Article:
Coagulative tumor cell necrosis and hyaline necrosis were seen. In addition, immunostaining showed diffuse and focal α-smooth muscle and desmin, respectively. The positive rate of Ki-67 was 33%. However, immunostaining was negative for CD34, S-100, c-kit, and DOG-1. Thus, the tumor was diagnosed as a leiomyosarcoma and not a leiomyoma. Both uterine adnexa were benign, and the ascites cytology was negative. The patient developed ileus after the surgery, but was discharged on the 15th postoperative day. CA125 testing was subsequently negative. Although it was a malignant tumor, lymph node dissection was not performed as per the patient’s wish. Moreover, as a benign tumor had been suspected prior to surgery, the tumor had been removed completely. She has been followed-up carefully now without any additional treatment and has been recurrence-free for 20 months postsurgery so far. Although the initial pathological evaluation was reviewed at the time of the second evaluation, malignancy was not detected.

3. Discussion

In this patient, an uncontained power morcellator was used at the initial surgery, which was before the U.S. Food and Drug Administration (FDA) issued the critical advisory for power morcellation [5]. FDA has warned that “women who have had fibroid surgery with a laparoscopic power morcellator were later found to have a hidden uterine sarcoma, have lower disease-free survival…, when compared to women who were treated with manual morcellation or without morcellation” [5]. In the retrospective Multicentre Italian Trialists in Ovarian Cancer and Gynecologic Malignancies group study, patients who underwent morcellation of undiagnosed leiomyosarcomas experienced a 3 times higher risk of death compared to those who had no morcellation [6]. Although in our patient, there was no suspicion of malignancy before initial surgery in terms of tumor size and character by ultrasonography and pathological evaluation revealed a leiomyoma at the initial surgery, a diagnosis of leiomyosarcoma was now made. Review of the initial specimen at the present time did not detect any malignant tissue. Tan-Kim et al. reported on the incidence of uterine sarcomas after laparoscopic hysterectomy with power morcellation [7]. The overall incidence of an occult uterine sarcoma was 6 of 941 (0.61%) in women who underwent laparoscopic hysterectomy using power morcellation. Three of the six patients were diagnosed with sarcoma on initial pathological evaluation of the morcellated specimen. However, the other three patients had delayed diagnosis of sarcoma, as the initial evaluation was benign. They had recurrence of abdominal or pelvic masses that were subsequently diagnosed as uterine sarcomas. The median amount of time between initial and second evaluation was 6 years. Two of the three patients had their initial evaluations reviewed at the time of the second evaluation. However, only one was diagnosed with sarcoma from the initial specimen and no malignancy was detected in the available specimens of the initial operation for the other patient. Our case is similar to the latter case. Power morcellation has the disadvantage of difficulty in orienting the small morcellated fragments of the specimen. [7, 8]. The morcellated specimens lack anatomic features, which increase the risk of missing the most suspicious areas during microscopic examination. Moreover, power morcellators distort normal tissues, making the diagnosis more difficult. It is also not known whether the initial disease, diagnosed as uterine fibroids, had sarcoma that was missed or whether the disseminated fibroids after the initial MIS were transformed into malignant tissue.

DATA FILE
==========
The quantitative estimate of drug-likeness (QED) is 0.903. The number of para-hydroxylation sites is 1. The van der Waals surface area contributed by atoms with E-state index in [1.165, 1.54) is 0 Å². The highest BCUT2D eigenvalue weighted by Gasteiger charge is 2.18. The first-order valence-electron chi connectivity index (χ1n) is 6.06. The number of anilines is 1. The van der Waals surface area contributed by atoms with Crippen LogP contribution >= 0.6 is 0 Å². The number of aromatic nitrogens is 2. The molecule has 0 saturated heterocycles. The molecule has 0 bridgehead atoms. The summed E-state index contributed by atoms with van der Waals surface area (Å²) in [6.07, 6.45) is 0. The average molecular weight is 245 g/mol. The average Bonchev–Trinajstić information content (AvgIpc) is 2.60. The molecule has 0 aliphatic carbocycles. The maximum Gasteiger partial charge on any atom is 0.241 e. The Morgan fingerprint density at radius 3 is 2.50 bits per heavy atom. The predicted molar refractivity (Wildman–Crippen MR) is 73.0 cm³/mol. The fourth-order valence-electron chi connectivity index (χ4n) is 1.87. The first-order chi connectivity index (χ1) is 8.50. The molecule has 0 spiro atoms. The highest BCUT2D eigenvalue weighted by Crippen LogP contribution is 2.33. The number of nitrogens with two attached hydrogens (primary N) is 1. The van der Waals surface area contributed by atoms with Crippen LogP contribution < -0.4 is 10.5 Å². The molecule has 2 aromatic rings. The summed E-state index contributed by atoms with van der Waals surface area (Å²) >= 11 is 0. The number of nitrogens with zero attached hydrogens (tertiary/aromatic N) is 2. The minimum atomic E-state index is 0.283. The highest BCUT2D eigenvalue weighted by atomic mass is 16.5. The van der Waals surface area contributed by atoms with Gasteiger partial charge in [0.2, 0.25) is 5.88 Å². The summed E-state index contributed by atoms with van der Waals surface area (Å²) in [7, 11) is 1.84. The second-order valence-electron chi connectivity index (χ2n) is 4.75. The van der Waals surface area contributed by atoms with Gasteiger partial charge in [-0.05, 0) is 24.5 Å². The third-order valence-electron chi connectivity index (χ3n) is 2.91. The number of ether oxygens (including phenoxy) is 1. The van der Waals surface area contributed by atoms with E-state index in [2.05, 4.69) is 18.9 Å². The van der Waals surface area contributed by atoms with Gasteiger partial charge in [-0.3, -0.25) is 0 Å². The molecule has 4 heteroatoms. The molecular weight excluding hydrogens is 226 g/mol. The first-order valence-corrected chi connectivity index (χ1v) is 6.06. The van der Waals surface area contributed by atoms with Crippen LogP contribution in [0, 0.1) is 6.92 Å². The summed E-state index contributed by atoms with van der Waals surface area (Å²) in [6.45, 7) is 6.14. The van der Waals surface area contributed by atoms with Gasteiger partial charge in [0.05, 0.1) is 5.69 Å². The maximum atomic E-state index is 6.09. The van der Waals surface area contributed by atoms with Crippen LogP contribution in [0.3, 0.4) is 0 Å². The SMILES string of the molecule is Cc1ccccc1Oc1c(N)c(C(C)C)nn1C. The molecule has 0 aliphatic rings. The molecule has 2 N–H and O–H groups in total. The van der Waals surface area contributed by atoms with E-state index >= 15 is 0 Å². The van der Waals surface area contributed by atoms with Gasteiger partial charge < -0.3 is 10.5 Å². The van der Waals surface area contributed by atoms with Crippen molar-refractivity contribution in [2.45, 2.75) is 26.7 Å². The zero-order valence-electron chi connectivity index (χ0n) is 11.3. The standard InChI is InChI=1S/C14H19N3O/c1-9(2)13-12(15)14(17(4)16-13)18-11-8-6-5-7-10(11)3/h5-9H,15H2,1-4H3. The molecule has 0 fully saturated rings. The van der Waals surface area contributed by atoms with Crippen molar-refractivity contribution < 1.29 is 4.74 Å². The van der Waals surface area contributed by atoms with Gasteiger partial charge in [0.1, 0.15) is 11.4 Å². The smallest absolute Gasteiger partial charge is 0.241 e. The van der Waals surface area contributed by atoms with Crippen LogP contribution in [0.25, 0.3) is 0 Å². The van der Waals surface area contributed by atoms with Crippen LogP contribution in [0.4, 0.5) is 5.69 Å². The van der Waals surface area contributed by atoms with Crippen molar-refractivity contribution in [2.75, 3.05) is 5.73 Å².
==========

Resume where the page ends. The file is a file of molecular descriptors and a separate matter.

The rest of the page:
To prevent dissemination of specimens into the abdominal cavity following power morcellation, a novel in-bag morcellation technique for contained power morcellation has been proposed. Cohen et al. evaluated the safety of contained power morcellation [9]. Although there was dye leakage from the bag in a few cases (9.2%), the bags were intact. The leakage might have occurred at the time of bag removal or via a microperforation. The clinical significance of this leakage is unclear because open surgery was performed, which also may involve uterine disruption and fluid spread, particularly in myomectomy. The results supported the feasibility of contained power morcellation. In 2016, the FDA allowed the marketing of certain contained power morcellation systems, namely the PneumoLiner (OLYMPUS, USA) [10]. However, they warned that the containment system had not been proven to reduce the risk of dissemination of hidden malignant tissue during surgery, and, therefore it was not to be used for suspected malignant tissues. Healthcare providers should choose the best treatment approach and inform their patients of the risks of occult uterine sarcoma. When there is an alternative approach to remove even benign tumors with MIS, power morcellation should not be used, if possible. If power morcellation is necessary, the contained morcellation system should be used to minimize dissemination.

4. Conclusion

We encountered a case of leiomyosarcoma that occurred following laparoscopic hysterectomy with a power morcellator. Occult malignancy should be considered not only preoperatively in uterine fibroids but also after surgery with power morcellation for fibroids on the initial pathological evaluation, owing to the difficulty in diagnosis. Moreover, to prevent tissue dissemination, uncontained power morcellation should not be performed. Even if a benign tumor is suspected, contained power morcellation should be chosen carefully. Additionally, patients should be informed about the possible dissemination of tissues and occurrence of occult malignancy before they undergo power morcellation.

Conflicts of Interest

The authors declare that they have no conflicts of interest.